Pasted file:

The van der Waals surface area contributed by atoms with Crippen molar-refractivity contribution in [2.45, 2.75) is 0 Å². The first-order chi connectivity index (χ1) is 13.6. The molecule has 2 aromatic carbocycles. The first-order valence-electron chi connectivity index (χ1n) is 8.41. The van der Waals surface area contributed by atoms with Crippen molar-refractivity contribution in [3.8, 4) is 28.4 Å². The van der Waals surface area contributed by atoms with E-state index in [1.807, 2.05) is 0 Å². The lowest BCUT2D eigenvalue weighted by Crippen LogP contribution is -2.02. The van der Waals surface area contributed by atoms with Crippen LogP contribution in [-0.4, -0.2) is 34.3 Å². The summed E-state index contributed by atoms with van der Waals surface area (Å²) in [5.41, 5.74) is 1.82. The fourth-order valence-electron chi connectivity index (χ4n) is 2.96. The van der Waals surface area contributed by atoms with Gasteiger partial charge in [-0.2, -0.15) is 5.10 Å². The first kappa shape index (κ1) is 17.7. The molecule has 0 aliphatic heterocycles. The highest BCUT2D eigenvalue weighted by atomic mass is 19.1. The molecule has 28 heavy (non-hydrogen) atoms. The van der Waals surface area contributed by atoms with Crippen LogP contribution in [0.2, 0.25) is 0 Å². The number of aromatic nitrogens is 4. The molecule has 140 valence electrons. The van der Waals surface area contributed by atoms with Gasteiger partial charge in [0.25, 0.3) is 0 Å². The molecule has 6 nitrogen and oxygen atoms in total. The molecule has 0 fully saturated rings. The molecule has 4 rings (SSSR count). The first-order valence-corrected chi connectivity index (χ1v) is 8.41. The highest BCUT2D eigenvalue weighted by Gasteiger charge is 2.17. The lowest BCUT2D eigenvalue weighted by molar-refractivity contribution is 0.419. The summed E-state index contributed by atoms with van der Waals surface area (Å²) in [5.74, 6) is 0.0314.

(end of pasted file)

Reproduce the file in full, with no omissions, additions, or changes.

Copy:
The van der Waals surface area contributed by atoms with Crippen molar-refractivity contribution in [2.45, 2.75) is 0 Å². The first-order chi connectivity index (χ1) is 13.6. The molecule has 2 aromatic carbocycles. The first-order valence-electron chi connectivity index (χ1n) is 8.41. The van der Waals surface area contributed by atoms with Crippen molar-refractivity contribution in [3.8, 4) is 28.4 Å². The van der Waals surface area contributed by atoms with E-state index in [1.807, 2.05) is 0 Å². The lowest BCUT2D eigenvalue weighted by Crippen LogP contribution is -2.02. The van der Waals surface area contributed by atoms with Crippen LogP contribution in [-0.4, -0.2) is 34.3 Å². The summed E-state index contributed by atoms with van der Waals surface area (Å²) in [5.41, 5.74) is 1.82. The fourth-order valence-electron chi connectivity index (χ4n) is 2.96. The van der Waals surface area contributed by atoms with Gasteiger partial charge in [-0.2, -0.15) is 5.10 Å². The first kappa shape index (κ1) is 17.7. The molecule has 0 aliphatic heterocycles. The highest BCUT2D eigenvalue weighted by atomic mass is 19.1. The molecule has 28 heavy (non-hydrogen) atoms. The van der Waals surface area contributed by atoms with Crippen LogP contribution in [0.2, 0.25) is 0 Å². The number of aromatic nitrogens is 4. The molecule has 140 valence electrons. The van der Waals surface area contributed by atoms with Gasteiger partial charge in [0.25, 0.3) is 0 Å². The molecule has 6 nitrogen and oxygen atoms in total. The molecule has 0 fully saturated rings. The molecule has 4 rings (SSSR count). The first-order valence-corrected chi connectivity index (χ1v) is 8.41. The highest BCUT2D eigenvalue weighted by Gasteiger charge is 2.17. The lowest BCUT2D eigenvalue weighted by molar-refractivity contribution is 0.419. The summed E-state index contributed by atoms with van der Waals surface area (Å²) in [5.74, 6) is 0.0314.